Thomas Sowell is a first-rate economist as is Walter E. Williams. Dr. Sowell wrote a very informative piece entitled “Bailout Politics” for Townhall.com. He opens with these words, “Nothing could more painfully demonstrate what is wrong with Congress than the current financial crisis” (p. 1). Why does he say that? Well, it’s precisely because the “Congressional ‘leaders’ invited to the White House to devise a bailout ‘solution’ are the very people who have for years created the risks that have now come home to roost” (Ibid.).
Who might that be, some might wonder. Let me give you a couple of names. How about Barney Frank (D-MA) and Christopher Dodd (D-CT). We won’t even mention Nancy Pelosi (D-CA), who is still working on her GED and trying to get her I.Q. into double digits. Five years ago Mr. Frank vouched for the soundness of Freddie Mac and Fannie Mae. He did so for ideological reasons. What, precisely, did Mr. Frank say at that time? He authoritatively stated the following: “I do not see [any] possibility of serious financial losses to the treasury” (Ibid.). Few in his own party are calling him on this. We’ll had no apology from Mr. Frank in the face of a proposed $700 billion-plus bailout that the American people clearly do not want. But the question is: Why would Mr. Frank make such a statement? It’s because it is part of his liberal program to supply people more “affordable housing.” Affordable for whom? For people who could not afford a loan in the first place as well as a number of illegal aliens who also received sub-prime loans.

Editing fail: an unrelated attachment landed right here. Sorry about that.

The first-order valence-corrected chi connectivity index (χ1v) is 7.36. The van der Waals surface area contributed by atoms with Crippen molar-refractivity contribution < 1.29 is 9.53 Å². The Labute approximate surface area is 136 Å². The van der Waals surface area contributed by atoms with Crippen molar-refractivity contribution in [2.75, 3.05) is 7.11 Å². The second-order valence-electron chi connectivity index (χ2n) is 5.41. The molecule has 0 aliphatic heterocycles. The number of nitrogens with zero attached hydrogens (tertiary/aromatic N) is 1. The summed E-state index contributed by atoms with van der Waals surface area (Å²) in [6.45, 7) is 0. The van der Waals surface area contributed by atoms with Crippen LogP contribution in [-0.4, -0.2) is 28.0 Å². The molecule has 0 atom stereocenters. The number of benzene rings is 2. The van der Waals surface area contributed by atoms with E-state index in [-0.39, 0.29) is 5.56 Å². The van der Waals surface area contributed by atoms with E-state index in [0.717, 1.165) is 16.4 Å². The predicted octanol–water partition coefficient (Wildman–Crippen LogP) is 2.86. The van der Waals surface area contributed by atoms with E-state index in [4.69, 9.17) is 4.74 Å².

Mr. Dodd said that rather than cutting back on loans the institutions should be pushed to do more to help subprime borrowers get better loans. Brilliant. To this point, Mr. Dodd has not apologized either. The roots of this problem actually go back to 1980 to then President Jimmy Carter. What we see him doing with Habitat for Humanity is simply the cheap version of Freddie Mac and Fannie Mae. Carter wanted precisely what Frank and Dodd wanted and that is the reason why both interest rates and inflation were in the double digits during his administration. Sound economists fondly called Carter’s debacle the “misery index.” In 1980, thanks to the ineptitude of Mr. Carter, unemployment rates hovered around 7.5%. Today’s inflation rate just became 5%, having been between 1% and 3% for a decade and unemployment is 6.1% Why didn’t I hear any Democrats squealing back when Carter was the president?
Of course, we know this is all Bush’s fault, but realistically, it isn’t. He attempted to get our useless Democrat-majority Congress to do something about Fannie Mae and Freddie Mac and didn’t get to first base. Now the ideologues on the left have the audacity to blame Republicans. Allan Greenspan made similar points when testifying before Congress in February 2004. Sowell concludes correctly that “Fannie Mae and Freddie Mac do not deserve to be bailed out, but neither do workers, families and businesses deserve to be put through the economic wringer.” (p. 2). Moreover “Neither do the voters deserve to be deceived on the eve of an election by the notion that this is a failure of free markets that should be replaced by political micro-managing.” (Ibid.)